Beginning in 2000 we grew one of our favourite Porcelains, Leningrad, up from bulbils and it was worth the effort. Our Leningrad is very well adapted to our farm and we achieved a substantial seed stock for very little cash outlay. Since the Porcelains have fewer cloves on average than the other hardnecks, it takes many years to build up a commercial seed stock starting from a modest number of bulbs alone.

For many years we grew a substantial number of bulbils each year from a selection of cultivars from all the hardneck garlics. We did it to increase the vigour of the cultivars that were disappointing, to increase the stock of ones that were in great demand, and to refresh our stock. Many growers find that over time some garlics produce smaller bulbs. We found that if we grew some new stock from bulbils it was likely to outperform the parent bulbs by the time it had reached full size. It was our policy to refresh our stock from bulbils every five to ten years.

In 2009 we planted some bulbils in the spring in our small greenhouse and by the end of the season they were easily twice the size of their field grown counterparts.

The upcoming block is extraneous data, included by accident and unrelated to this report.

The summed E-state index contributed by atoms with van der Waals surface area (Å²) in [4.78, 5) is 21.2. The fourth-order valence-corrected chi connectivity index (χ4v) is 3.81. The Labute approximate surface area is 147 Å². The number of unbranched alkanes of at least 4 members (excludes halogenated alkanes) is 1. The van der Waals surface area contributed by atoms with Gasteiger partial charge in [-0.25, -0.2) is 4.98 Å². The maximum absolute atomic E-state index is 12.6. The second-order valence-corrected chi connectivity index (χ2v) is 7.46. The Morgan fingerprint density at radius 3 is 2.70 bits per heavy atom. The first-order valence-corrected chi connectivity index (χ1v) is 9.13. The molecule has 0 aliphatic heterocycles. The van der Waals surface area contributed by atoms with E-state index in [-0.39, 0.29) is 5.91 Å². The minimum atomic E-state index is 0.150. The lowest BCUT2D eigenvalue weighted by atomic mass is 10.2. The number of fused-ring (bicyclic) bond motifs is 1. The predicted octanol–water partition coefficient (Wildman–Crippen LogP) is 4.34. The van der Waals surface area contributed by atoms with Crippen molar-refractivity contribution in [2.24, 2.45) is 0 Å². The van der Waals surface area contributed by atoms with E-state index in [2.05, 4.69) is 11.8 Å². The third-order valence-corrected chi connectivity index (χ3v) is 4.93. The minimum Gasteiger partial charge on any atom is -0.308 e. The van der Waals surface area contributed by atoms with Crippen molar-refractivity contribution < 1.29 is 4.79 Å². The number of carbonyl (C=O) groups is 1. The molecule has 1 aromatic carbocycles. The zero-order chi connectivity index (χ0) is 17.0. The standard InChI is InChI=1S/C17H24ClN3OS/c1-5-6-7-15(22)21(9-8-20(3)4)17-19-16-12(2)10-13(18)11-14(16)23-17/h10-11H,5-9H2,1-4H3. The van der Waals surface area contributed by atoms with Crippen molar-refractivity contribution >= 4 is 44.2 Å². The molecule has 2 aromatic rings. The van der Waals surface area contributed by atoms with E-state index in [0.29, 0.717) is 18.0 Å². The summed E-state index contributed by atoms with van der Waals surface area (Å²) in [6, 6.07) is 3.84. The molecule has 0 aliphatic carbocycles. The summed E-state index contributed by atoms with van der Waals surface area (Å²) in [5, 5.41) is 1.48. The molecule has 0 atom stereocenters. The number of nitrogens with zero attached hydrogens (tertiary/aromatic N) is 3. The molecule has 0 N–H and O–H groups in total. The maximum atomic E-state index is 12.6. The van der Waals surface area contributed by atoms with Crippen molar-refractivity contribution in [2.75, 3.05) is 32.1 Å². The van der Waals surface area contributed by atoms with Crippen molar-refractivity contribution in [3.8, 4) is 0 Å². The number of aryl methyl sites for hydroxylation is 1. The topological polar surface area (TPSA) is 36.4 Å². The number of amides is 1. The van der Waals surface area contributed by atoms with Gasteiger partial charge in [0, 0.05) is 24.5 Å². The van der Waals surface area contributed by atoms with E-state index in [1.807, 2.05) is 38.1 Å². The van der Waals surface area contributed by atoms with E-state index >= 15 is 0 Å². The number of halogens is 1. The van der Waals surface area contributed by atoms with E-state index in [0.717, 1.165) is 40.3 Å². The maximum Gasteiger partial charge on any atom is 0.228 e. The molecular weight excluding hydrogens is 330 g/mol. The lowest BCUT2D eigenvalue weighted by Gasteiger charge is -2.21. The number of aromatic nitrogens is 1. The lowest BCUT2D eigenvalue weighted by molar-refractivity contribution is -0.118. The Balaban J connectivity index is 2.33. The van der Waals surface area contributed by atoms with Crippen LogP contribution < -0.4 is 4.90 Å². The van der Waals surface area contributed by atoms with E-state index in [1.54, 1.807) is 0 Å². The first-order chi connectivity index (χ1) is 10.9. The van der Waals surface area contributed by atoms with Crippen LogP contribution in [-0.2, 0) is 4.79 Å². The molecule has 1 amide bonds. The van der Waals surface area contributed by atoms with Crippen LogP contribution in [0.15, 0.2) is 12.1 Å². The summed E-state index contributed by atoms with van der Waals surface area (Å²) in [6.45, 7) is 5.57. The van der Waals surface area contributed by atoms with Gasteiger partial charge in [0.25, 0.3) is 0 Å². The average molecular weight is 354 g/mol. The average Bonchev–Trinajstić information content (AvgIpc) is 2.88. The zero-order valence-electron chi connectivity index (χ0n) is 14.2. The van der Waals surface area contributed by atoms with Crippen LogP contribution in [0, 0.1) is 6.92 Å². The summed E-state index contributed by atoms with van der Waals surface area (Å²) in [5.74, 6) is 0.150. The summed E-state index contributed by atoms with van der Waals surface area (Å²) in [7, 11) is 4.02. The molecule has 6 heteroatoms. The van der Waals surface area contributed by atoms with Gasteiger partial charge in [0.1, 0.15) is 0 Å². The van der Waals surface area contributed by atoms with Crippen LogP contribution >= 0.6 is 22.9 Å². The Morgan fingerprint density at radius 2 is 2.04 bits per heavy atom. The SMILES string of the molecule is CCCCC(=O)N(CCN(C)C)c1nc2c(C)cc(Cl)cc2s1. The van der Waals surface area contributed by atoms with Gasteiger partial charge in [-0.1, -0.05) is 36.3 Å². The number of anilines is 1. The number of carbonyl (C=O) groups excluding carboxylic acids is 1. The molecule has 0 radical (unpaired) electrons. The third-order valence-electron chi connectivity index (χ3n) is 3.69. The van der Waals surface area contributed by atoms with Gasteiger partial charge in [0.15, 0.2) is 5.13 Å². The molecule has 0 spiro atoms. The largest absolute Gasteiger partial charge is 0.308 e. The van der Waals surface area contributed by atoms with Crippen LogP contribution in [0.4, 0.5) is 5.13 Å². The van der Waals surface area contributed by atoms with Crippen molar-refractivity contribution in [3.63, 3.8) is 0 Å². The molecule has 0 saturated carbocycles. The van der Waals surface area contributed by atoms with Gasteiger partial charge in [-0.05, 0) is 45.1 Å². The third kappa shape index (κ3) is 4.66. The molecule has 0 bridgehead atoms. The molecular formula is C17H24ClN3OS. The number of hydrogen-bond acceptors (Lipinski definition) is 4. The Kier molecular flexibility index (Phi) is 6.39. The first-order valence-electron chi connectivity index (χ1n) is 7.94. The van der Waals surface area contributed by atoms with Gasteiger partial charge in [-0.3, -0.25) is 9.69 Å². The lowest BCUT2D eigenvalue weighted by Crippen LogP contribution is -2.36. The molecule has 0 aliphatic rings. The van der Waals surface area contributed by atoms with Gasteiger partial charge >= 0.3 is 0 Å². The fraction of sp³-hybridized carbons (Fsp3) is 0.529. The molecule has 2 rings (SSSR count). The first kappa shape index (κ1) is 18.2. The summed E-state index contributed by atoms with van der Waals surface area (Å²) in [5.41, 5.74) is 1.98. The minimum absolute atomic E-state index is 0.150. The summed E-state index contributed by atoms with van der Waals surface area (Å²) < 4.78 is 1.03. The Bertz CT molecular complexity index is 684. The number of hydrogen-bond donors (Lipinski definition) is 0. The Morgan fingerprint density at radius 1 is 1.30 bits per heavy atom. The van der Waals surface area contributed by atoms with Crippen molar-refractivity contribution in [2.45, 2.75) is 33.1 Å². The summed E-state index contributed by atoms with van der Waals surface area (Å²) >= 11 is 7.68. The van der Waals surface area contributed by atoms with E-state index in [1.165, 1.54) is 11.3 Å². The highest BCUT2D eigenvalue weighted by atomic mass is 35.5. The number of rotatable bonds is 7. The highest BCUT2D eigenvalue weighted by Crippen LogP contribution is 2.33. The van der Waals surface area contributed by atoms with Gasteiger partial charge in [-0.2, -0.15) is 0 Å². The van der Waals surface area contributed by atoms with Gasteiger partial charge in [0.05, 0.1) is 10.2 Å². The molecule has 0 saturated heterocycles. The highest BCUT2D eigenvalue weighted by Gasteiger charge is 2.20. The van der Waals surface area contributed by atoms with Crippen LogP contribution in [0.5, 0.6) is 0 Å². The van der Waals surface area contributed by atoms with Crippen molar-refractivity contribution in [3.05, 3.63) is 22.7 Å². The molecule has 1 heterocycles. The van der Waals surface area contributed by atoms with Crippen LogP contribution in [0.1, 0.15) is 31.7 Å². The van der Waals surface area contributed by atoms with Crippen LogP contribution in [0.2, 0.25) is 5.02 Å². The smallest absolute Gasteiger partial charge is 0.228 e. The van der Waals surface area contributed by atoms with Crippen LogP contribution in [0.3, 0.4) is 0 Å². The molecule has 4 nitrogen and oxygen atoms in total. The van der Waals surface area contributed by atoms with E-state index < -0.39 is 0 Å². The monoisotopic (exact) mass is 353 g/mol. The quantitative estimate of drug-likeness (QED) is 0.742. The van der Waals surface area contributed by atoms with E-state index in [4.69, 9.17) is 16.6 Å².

Harvesting Bulbils

Bulbils will grow even when they are not fully mature. We like to leave the bulbils on the plants in the field until they have burst open the umbel sheath around the bulbils and before they risk touching the earth.

We cut the fully mature bulbils on long stalks before harvesting the bulbs so that there is no contact of the bulbils with dirt. We tie the stalks in bunches, hang them until well dried, snip the bulbil capsules off and store the capsules in brown paper bags.

When and How to Plant

With the first Leningrad bulbils we acquired we planted the bulbils in the spring and then the first-year, teardrop-shaped bulbs the following spring. We have also planted Rocambole bulbils successfully in the spring.